No, clearly anyone can do whatever they want.  The claim that I'm making is that it is a best practice to make assertions via resources that you control, and that without inverse relationships this becomes much harder.  I'm not preventing you from claiming any arbitrary triple via a document at any arbitrary URI.  I'm just asking that inverse relationships be defined so that institutions that /do/ want to follow the best practice are able to.  There's no opportunity cost, and a lot of benefit.

On Tue, Apr 28, 2015 at 5:03 PM, Jeff Young <[log in to unmask]> wrote:
Are you really saying "you MUST make assertions via resources that you control?" Who made that rule?



On Apr 28, 2015, at 7:59 PM, Robert Sanderson <[log in to unmask]> wrote:


Okay, okay, please read:  you make assertions about entities via resources that you control, and dereferencing the entity's identity results in the client retrieving the resource.

[To be intentionally vague as to 200/303 to avoid http-range-14]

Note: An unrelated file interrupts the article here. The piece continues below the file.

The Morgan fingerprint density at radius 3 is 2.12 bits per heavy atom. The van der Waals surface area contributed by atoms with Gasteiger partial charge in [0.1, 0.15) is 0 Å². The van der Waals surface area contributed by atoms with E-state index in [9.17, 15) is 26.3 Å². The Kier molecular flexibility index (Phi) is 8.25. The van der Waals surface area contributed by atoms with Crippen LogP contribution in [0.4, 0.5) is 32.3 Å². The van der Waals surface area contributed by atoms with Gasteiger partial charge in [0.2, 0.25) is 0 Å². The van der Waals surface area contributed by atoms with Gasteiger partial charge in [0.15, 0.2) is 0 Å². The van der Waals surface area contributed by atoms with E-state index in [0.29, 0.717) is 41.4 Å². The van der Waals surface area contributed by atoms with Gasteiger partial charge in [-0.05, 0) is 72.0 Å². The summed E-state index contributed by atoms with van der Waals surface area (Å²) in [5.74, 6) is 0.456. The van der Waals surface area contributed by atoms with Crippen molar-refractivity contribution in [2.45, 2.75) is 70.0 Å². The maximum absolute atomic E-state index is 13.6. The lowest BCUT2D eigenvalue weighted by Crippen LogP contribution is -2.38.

:)

Rob

On Tue, Apr 28, 2015 at 4:35 PM, Young,Jeff (OR) <[log in to unmask]> wrote:
I disagree with this statement:

"In Linked Data, you make assertions about your own resources, and dereferencing the resource returns the description of it."

A linked data URI should identify real things. I am a person, not "your resource".

Jeff


> On Apr 28, 2015, at 6:10 PM, Robert Sanderson <[log in to unmask]> wrote:
>
> In Linked Data, you make assertions about your own resources, and dereferencing the resource returns the description of it.



--
Rob Sanderson
Information Standards Advocate
Digital Library Systems and Services
Stanford, CA 94305



--
Rob Sanderson
Information Standards Advocate
Digital Library Systems and Services
Stanford, CA 94305